It’s not as if it’s a big secret. We’re all going to die. But I’ve begun to think a little differently about this as the reality of it all began to dawn on me as I obtained a copy of my mom’s DNR (Do Not Resuscitate) order last week.
To contemplate dying, for many of us most of the time, it seems like it’s an event that’s going to happen to some hypothetical “me” far in the future. If we were to consider it seriously, it likely would result in a significant re-ordering of our priorities.
Some people don’t even want to think about dying. My dad didn’t. It was frightening to him. So, whenever he was in the hospital, I would stay with him around the clock. I’ve learned that seeking to avoid important matters in life invests them with a tremendous amount of energy. But if we face them, if we let in what we fear, that energy dissipates.
I want to invite you to consider taking several actions. Would you list on pieces of paper three sets of things? First, write down five possessions that have brought you pleasure. Second, write down five activities that have brought you joy. Third, write down the names of at least five persons you’ve loved most in the world. What does all this say about your priorities?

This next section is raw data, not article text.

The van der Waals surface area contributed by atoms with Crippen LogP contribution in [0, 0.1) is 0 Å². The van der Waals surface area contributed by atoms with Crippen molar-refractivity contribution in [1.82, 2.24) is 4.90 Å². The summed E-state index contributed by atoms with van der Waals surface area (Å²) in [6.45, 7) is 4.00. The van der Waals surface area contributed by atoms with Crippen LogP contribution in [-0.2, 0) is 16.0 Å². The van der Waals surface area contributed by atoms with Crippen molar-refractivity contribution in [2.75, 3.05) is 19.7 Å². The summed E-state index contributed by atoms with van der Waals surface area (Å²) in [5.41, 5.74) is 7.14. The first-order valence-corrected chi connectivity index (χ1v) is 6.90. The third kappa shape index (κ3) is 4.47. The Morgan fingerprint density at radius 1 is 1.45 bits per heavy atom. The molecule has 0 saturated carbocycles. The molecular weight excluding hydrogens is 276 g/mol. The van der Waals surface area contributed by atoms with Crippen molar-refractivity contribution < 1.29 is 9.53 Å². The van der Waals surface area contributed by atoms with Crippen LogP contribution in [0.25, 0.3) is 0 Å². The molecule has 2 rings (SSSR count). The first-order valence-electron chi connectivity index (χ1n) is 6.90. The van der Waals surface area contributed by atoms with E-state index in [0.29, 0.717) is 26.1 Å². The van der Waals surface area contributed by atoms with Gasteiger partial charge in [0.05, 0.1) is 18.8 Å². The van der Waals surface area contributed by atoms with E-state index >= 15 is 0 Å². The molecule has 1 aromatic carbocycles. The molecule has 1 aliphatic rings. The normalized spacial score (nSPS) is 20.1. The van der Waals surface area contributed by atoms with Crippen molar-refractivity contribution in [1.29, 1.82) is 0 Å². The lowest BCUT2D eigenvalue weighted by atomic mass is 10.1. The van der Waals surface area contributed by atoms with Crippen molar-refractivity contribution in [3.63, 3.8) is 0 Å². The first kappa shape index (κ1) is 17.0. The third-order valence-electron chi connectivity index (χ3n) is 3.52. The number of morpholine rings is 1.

Here’s another action. Write out letters to your loved ones and tell them what they mean to you. Don’t wait until the time of your death is near. Do it now.
Consider using “Five Wishes”, a document written in everyday language that helps all adults, regardless of age or health, to write out how they want to be cared for at the end of life. It’s unique among health agent forms because it speaks to all of a person’s needs: medical, personal, emotional and spiritual. It also helps to guide and structure discussions with your family and physician, making conversations easier. You can Google it online and get one, or email Journey’s office, and we’ll provide you with a copy.
Why would I even talk with you about this kind of stuff? Because as one of your pastors, I love you. It’s as simple as that.